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9 Unusual Ways To Solve Problems With Stuff You Have At Home

Ways To Use Common Household Items

One of the best ways to save yourself time and money is by finding more ways to use the stuff you already have around the house. It’s a concept that I’m really passionate about, and it’s one that I’ve talked about extensively here on my blog. Not only is being more resourceful better for your wallet, but it’s also better for the planet! And I think it just feels good to be able to solve a problem without having to rush out to the store to buy anything. :-)

Today I’m sharing another 9 ideas for repurposing common household items (stuff you likely already have at home). These brilliant ideas will help you save time and money, or even just help you solve a tricky problem in a pinch! (And if you have a creative use for a common household item that you’d like, share it with us in a comment at the bottom of this post! I believe that when we pool our knowledge together, we all benefit from it!)

9 Uncommon Ways To Use Common Household Items

1. Use Soap To Unstick A Zipper

Metal zippers are very durable, but they tend to get snagged more than other kinds of zippers. But there’s a simple way to fix a stubborn metal zipper, and all you need is a bar of soap! Just gently rub the bar of soap over the teeth of both sides of the zipper. The soap residue will help lubricate the zipper, making it easier to slide open and closed.

Ways To Use Common Household Items

2. Use Wipes To Clean A Sink

If you have baby wipes on hand somewhere in your house, you can use them for quick bathroom cleanups! Use a baby wipe to wipe up toothpaste splatters, makeup smears, and other everyday bathroom messes. Not only will these quick cleanups keep your bathroom looking nice during the week, but they’ll make your deep bathroom cleanings faster and easier too.

Ways To Use Common Household Items

3. Use Toothpaste To Banish Odors

The smell from garlic and onions can linger on your fingers long after you’ve finished handling them. But you can quickly and easily get rid of that smelly odor with a bit of toothpaste! Just squeeze some minty toothpaste over your fingers and rub them together, then rinse them clean. The toothpaste will help erase the odor and leave your fingers smelling much fresher!

Ways To Use Common Household Items

4. Use Gloves To Open Jars

Having trouble opening a jar? Grab your rubber gloves from under the sink! Just lay the glove over the lid, then try opening the lid again. The rubber gloves should provide enough extra grip that the jar lid will pop right off.

Ways To Use Common Household Items

5. Use Vinegar To Wash Produce

You can use white vinegar to make a natural and effective produce wash. Just mix together one part white vinegar and three parts water. To wash your produce, just dunk it in the diluted vinegar solution and swish it around a bit. Rinse the produce in cold, clean water, then pat dry with a paper towel. The vinegar will help remove any yucky stuff from the product that you don’t want to eat! (And I promise your produce won’t taste like vinegar!)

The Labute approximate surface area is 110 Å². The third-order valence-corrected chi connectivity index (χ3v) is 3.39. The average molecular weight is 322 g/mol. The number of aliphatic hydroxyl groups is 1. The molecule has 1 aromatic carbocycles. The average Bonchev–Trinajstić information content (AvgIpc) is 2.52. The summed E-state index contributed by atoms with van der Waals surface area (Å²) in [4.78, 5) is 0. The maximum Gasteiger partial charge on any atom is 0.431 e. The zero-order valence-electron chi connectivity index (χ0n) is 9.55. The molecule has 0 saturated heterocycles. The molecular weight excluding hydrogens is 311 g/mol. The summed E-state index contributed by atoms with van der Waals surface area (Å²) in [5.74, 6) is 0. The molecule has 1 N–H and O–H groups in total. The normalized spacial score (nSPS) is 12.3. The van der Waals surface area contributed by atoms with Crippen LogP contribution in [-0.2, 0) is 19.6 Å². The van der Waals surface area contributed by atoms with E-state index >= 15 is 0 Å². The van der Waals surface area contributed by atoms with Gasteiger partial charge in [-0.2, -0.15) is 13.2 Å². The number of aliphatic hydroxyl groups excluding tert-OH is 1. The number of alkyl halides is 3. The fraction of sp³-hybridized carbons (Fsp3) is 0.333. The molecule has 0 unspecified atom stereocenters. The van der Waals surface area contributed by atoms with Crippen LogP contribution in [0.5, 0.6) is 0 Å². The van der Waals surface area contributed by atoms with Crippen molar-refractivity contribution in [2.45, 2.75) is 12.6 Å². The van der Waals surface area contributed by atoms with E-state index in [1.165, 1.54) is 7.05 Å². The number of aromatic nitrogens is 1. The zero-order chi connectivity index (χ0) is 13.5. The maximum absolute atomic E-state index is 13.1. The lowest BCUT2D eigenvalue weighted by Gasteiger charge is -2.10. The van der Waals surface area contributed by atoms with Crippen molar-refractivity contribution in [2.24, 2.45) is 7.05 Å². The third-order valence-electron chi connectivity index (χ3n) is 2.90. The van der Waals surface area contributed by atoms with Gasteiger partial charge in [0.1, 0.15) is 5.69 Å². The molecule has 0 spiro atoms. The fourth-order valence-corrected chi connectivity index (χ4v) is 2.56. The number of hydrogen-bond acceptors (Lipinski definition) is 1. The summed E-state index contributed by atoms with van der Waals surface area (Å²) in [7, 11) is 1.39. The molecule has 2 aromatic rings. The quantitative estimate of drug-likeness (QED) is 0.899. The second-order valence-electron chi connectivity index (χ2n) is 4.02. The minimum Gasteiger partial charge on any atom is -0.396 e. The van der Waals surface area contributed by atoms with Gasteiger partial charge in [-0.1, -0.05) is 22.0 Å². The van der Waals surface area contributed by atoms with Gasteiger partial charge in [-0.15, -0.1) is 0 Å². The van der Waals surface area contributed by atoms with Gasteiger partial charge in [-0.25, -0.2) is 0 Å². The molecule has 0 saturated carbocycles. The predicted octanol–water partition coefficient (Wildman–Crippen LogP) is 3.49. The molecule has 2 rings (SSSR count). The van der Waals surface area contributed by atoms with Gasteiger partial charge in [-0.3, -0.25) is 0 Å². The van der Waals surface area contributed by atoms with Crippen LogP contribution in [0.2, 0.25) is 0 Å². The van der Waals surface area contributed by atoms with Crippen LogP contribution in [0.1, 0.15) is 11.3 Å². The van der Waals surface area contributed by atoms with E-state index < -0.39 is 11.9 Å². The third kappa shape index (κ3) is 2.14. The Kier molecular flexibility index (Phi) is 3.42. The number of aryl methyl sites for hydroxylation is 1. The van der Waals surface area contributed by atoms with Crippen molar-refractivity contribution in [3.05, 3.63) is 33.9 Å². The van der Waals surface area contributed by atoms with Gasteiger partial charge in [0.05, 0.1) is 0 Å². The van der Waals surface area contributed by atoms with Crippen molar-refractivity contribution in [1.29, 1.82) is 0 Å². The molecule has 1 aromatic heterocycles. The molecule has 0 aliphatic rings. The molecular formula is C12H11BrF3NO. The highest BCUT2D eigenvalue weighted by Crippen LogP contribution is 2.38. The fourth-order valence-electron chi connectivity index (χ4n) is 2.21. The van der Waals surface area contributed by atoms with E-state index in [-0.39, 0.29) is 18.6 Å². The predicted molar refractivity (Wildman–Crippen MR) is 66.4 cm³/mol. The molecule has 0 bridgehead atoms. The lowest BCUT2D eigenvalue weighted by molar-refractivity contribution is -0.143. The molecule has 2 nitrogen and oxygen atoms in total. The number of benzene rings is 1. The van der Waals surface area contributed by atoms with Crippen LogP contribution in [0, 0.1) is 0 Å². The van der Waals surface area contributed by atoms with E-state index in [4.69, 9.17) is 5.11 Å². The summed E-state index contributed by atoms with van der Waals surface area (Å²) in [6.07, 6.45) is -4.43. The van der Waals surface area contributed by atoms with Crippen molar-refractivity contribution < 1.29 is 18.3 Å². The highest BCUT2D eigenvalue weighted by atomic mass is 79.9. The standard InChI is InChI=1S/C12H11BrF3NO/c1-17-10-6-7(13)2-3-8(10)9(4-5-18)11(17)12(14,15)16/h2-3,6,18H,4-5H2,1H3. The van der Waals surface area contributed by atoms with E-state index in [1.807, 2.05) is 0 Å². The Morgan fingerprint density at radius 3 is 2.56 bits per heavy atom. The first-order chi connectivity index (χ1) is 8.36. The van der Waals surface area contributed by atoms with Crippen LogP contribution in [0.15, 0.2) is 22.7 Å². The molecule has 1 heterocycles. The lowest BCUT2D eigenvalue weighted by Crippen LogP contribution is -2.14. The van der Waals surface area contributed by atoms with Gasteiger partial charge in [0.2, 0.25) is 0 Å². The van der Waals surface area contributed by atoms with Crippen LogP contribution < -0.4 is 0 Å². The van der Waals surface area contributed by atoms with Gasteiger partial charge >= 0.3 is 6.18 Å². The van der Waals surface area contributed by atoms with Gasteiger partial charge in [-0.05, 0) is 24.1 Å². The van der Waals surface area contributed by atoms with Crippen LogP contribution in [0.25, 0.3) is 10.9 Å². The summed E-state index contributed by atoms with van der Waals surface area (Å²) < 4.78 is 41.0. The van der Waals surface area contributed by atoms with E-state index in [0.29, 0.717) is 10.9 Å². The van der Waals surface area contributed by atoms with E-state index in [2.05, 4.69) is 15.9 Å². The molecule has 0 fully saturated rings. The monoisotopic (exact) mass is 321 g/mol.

Ways To Use Common Household Items

6. Use Sponges To Remove Pet Hair

Everyone with a cat or dog struggles with pet hair to some degree. One simple way to help remove pet hair from carpets or upholstery is by using a sponge! Just get a sponge damp with a bit of water, then swipe it across the surface you’re trying to clean. The sponge will grab onto the hair, then you can just scrape it off into the trash.

Ways To Use Common Household Items

7. Use Baking Soda To Absorb Grease

Baking soda is useful for scrubbing away stains and absorbing odors, but it’s also great at absorbing greasy messes! Sprinkle some on a greasy stain or into a greasy pan to help make it easier to clean. And add some to your dishwasher whenever you’re washing a particularly greasy pot or pan!

Related: Surprising Uses For Baking Soda (That Have Nothing To Do With Baking!)

Ways To Use Common Household Items

8. Use Lemons To Clean Brass

You can use lemon juice (fresh or from a bottle) to remove tarnish from brass! Soak a sponge with lemon juice, then rub it onto tarnished areas on a brass item like a pot or pan. Sprinkle the area with salt, then let it sit for minute or two. Rinse the salt and lemon juice off, then stand back and admire the shine!

Ways To Use Common Household Items

9. Use Dryer Sheets To Freshen A Gym Bag

Don’t toss out your dryer sheets after they’ve been run through the dryer. You can use them again to help keep your gym bag smelling fresh! Just tuck a used dryer sheet into your running shoes or in the bottom of your gym bag, and they’ll smell much better!

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Jill Nystul (aka Jillee)

Jill Nystul is an accomplished writer and author who founded the blog One Good Thing by Jillee in 2011. With over 30 years of experience in homemaking, she has become a trusted resource for contemporary homemakers by offering practical solutions to everyday household challenges.I share creative homemaking and lifestyle solutions that make your life easier and more enjoyable!

About Jillee

Jill Nystul

Jill’s 30 years of homemaking experience, make her the trusted source for practical household solutions.

About Jillee

MORE IDEAS FROM

Bright Ideas

  • Some other unexpected uses for things are: use the bottom of a ceramic mug or the grout between tile as an emergency nail file for that annoying little snaggy nail that is driving you nuts. Use straight hydrogen peroxide to remove blood from fabrics (always test first to make sure it doesn’t discolor or hurt the fabric) rub or brush in gently and keep applying until the blood is gone then launder as usual. Treating right away is best but this will get older stains as well. Finally my favorite household tool is poster putty, the gray kind. All those organizers and trays in drawers will stay in place and not budge with a bit of putty on each corner and charging hubs or stands (my Apple Watch stand is the worst) will stay right where you put them and never end up behind the nightstand with poster putty keeping them put. Use it for candles to keep them straight. I’ve even used a ball on the end of a skewer to fish a paper up out of the car dashboard and retrieving tiny screws that dropped in the wrong part of an appliance repair. And nothing keeps that frame near the door from going out of level like it, just a dot on the bottom center. I’ve used it as a “clamp” while gluing together tiny things, And of course, putting stuff on the wall.